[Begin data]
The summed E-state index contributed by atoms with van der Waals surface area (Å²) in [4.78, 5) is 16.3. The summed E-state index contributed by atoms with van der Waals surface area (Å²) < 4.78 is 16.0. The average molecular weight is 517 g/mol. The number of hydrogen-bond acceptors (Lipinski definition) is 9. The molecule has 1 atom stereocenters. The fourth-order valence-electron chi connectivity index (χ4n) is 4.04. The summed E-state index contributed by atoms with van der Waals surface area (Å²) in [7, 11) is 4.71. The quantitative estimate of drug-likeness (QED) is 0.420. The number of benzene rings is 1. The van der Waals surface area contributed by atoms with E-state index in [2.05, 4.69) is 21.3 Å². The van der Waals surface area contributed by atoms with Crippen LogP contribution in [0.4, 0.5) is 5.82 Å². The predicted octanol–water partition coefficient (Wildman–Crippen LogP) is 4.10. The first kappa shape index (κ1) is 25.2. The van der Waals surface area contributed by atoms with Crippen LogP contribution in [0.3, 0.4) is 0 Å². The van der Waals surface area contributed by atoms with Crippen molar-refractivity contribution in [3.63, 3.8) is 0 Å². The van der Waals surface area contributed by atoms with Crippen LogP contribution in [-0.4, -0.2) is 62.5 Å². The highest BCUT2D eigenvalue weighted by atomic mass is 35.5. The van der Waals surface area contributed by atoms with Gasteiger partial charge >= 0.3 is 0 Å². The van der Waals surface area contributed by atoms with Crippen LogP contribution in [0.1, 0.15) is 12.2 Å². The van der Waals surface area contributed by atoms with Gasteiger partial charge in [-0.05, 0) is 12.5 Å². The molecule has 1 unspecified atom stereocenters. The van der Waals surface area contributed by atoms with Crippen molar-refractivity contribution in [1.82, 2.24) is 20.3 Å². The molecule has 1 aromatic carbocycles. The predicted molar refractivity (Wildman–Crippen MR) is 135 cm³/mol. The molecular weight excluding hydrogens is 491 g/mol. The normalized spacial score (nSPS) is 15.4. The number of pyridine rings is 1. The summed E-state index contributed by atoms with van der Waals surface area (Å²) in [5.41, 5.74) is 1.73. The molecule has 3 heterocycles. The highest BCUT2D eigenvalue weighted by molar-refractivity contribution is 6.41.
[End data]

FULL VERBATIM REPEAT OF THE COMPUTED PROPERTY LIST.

The summed E-state index contributed by atoms with van der Waals surface area (Å²) in [4.78, 5) is 16.3. The summed E-state index contributed by atoms with van der Waals surface area (Å²) < 4.78 is 16.0. The average molecular weight is 517 g/mol. The number of hydrogen-bond acceptors (Lipinski definition) is 9. The molecule has 1 atom stereocenters. The fourth-order valence-electron chi connectivity index (χ4n) is 4.04. The summed E-state index contributed by atoms with van der Waals surface area (Å²) in [7, 11) is 4.71. The quantitative estimate of drug-likeness (QED) is 0.420. The number of benzene rings is 1. The van der Waals surface area contributed by atoms with E-state index in [2.05, 4.69) is 21.3 Å². The van der Waals surface area contributed by atoms with Crippen LogP contribution in [0.4, 0.5) is 5.82 Å². The predicted octanol–water partition coefficient (Wildman–Crippen LogP) is 4.10. The first kappa shape index (κ1) is 25.2. The van der Waals surface area contributed by atoms with Crippen LogP contribution in [0.3, 0.4) is 0 Å². The van der Waals surface area contributed by atoms with Crippen molar-refractivity contribution in [3.63, 3.8) is 0 Å². The van der Waals surface area contributed by atoms with Crippen LogP contribution in [-0.4, -0.2) is 62.5 Å². The highest BCUT2D eigenvalue weighted by atomic mass is 35.5. The van der Waals surface area contributed by atoms with Gasteiger partial charge >= 0.3 is 0 Å². The van der Waals surface area contributed by atoms with Crippen LogP contribution in [0.1, 0.15) is 12.2 Å². The van der Waals surface area contributed by atoms with Gasteiger partial charge in [-0.05, 0) is 12.5 Å². The molecule has 1 unspecified atom stereocenters. The van der Waals surface area contributed by atoms with Crippen molar-refractivity contribution in [1.82, 2.24) is 20.3 Å². The molecule has 1 aromatic carbocycles. The predicted molar refractivity (Wildman–Crippen MR) is 135 cm³/mol. The molecular weight excluding hydrogens is 491 g/mol. The normalized spacial score (nSPS) is 15.4. The number of pyridine rings is 1. The summed E-state index contributed by atoms with van der Waals surface area (Å²) in [5.41, 5.74) is 1.73. The molecule has 3 heterocycles. The highest BCUT2D eigenvalue weighted by molar-refractivity contribution is 6.41.